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Keywords:

  • Addictions;
  • alcohol dependence syndrome;
  • DSM;
  • interdisciplinary research

Griffith Edwards has provided us with a timely reminder of the ways in which our ideas on the nature of, prophylaxis for, and interventions in alcohol-related problems and disorders have been influenced by the predominant political and medical philosophies of each era over the past two centuries [1]. Edwards' piece is timely, because we are again on the verge of a new formulation (DSM-V) that will serve either as a ‘stimulus to enquiry’[2], or as an intellectual straitjacket that hampers the essential interdisciplinary research that would advance our understanding of the multiple influences and pathways into and out of alcohol-related consequences. It is rumored that one innovation coming from DSM-V will be to create a whole new set of categories called ‘behavioral’ addictions to shopping, sex, food, video games and the internet [3]. This should serve to expand the reach of American psychiatry, as well as the scope of the grant portfolio of the National Institute on Drug Addiction (which may require another name change); but it ignores the importance of individual differences with profound public health significance.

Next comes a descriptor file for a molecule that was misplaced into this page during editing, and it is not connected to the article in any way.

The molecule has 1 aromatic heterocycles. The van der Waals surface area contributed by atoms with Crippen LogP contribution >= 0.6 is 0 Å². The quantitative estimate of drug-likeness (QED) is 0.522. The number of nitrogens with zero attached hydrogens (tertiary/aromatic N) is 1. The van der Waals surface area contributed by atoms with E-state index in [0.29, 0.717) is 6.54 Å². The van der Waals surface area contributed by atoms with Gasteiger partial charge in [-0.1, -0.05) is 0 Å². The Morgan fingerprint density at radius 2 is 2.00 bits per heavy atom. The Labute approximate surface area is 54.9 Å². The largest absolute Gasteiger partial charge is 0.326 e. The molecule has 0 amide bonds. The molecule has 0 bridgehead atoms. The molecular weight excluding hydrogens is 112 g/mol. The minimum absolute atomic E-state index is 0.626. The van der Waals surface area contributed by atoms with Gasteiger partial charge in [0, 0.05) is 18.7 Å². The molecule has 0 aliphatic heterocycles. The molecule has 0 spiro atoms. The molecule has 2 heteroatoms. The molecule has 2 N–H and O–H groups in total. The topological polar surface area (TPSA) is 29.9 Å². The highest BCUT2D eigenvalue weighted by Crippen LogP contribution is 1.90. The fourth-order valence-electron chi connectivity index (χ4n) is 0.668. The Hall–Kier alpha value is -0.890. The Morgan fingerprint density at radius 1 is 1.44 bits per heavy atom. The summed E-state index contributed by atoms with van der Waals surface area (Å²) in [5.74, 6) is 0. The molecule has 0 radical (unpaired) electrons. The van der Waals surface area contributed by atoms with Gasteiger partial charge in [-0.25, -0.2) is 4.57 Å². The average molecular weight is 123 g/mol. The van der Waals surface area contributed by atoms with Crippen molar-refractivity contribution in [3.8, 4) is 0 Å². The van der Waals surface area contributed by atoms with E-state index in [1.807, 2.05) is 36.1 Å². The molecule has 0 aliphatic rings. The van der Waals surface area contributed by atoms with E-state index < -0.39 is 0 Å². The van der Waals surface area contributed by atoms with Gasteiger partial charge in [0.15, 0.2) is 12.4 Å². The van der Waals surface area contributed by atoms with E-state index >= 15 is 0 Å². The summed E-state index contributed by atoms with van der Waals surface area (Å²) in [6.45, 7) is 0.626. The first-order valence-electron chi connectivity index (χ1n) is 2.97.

In a cri-de-coeur, Nancy Andreasen (the distinguished schizophrenia research psychiatrist) has described a number of unintended consequences of DSM [4]. In the alcohol field, the failure of DSM III–IV to differentiate issues of severity of dependence or of alcohol problems [5] has resulted in the same diagnosis of alcohol dependence in clinical and community populations that cannot explain the different outcomes associated with a return to drinking in these two groups [6,7], or the implications of a moderate drinking outcome in a clinical trial of an experimental or established therapy. Going back to DSM-III, the diagnostic system created by American psychiatry has resulted in a clinical research literature that emphasizes rather than clarifies the comorbidity construct regarding addictive and psychiatric disorders. It has failed to address cultural differences that shape different manifestations of the disorder, and it has inhibited the development of research linkages between animal models and clinical phenomenology. While the creators of DSM-IV considered and rejected a dimensional approach, even though it would ‘increase reliability and communicate more clinical information’ than categorical approaches [8], a dimensional approach in DSM-V that lumps addiction severity across a group of heterogeneous drug- and non-drug-related conditions will not address satisfactorily the problems stemming from DSM-III–DSM-IV.